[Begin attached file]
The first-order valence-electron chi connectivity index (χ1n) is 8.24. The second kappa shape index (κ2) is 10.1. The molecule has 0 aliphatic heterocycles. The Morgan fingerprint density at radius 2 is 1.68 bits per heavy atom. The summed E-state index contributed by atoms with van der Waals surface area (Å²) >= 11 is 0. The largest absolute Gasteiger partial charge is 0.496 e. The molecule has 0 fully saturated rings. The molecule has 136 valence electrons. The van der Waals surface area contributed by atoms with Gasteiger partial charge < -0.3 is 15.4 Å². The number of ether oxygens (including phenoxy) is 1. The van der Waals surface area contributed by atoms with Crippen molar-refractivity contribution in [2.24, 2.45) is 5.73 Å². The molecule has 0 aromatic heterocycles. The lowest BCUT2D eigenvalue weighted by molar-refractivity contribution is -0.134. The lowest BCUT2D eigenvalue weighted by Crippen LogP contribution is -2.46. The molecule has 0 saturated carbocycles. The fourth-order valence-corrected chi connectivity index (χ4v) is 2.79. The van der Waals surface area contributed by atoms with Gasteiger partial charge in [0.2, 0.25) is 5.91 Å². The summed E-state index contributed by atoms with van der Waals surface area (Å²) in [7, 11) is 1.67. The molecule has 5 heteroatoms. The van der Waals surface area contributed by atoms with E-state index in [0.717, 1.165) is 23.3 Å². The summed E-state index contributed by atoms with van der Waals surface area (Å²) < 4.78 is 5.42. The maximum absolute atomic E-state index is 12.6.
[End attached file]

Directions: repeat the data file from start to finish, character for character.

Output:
The first-order valence-electron chi connectivity index (χ1n) is 8.24. The second kappa shape index (κ2) is 10.1. The molecule has 0 aliphatic heterocycles. The Morgan fingerprint density at radius 2 is 1.68 bits per heavy atom. The summed E-state index contributed by atoms with van der Waals surface area (Å²) >= 11 is 0. The largest absolute Gasteiger partial charge is 0.496 e. The molecule has 0 fully saturated rings. The molecule has 136 valence electrons. The van der Waals surface area contributed by atoms with Gasteiger partial charge < -0.3 is 15.4 Å². The number of ether oxygens (including phenoxy) is 1. The van der Waals surface area contributed by atoms with Crippen molar-refractivity contribution in [2.24, 2.45) is 5.73 Å². The molecule has 0 aromatic heterocycles. The lowest BCUT2D eigenvalue weighted by molar-refractivity contribution is -0.134. The lowest BCUT2D eigenvalue weighted by Crippen LogP contribution is -2.46. The molecule has 0 saturated carbocycles. The fourth-order valence-corrected chi connectivity index (χ4v) is 2.79. The van der Waals surface area contributed by atoms with Gasteiger partial charge in [0.2, 0.25) is 5.91 Å². The summed E-state index contributed by atoms with van der Waals surface area (Å²) in [7, 11) is 1.67. The molecule has 5 heteroatoms. The van der Waals surface area contributed by atoms with E-state index in [0.717, 1.165) is 23.3 Å². The summed E-state index contributed by atoms with van der Waals surface area (Å²) < 4.78 is 5.42. The maximum absolute atomic E-state index is 12.6.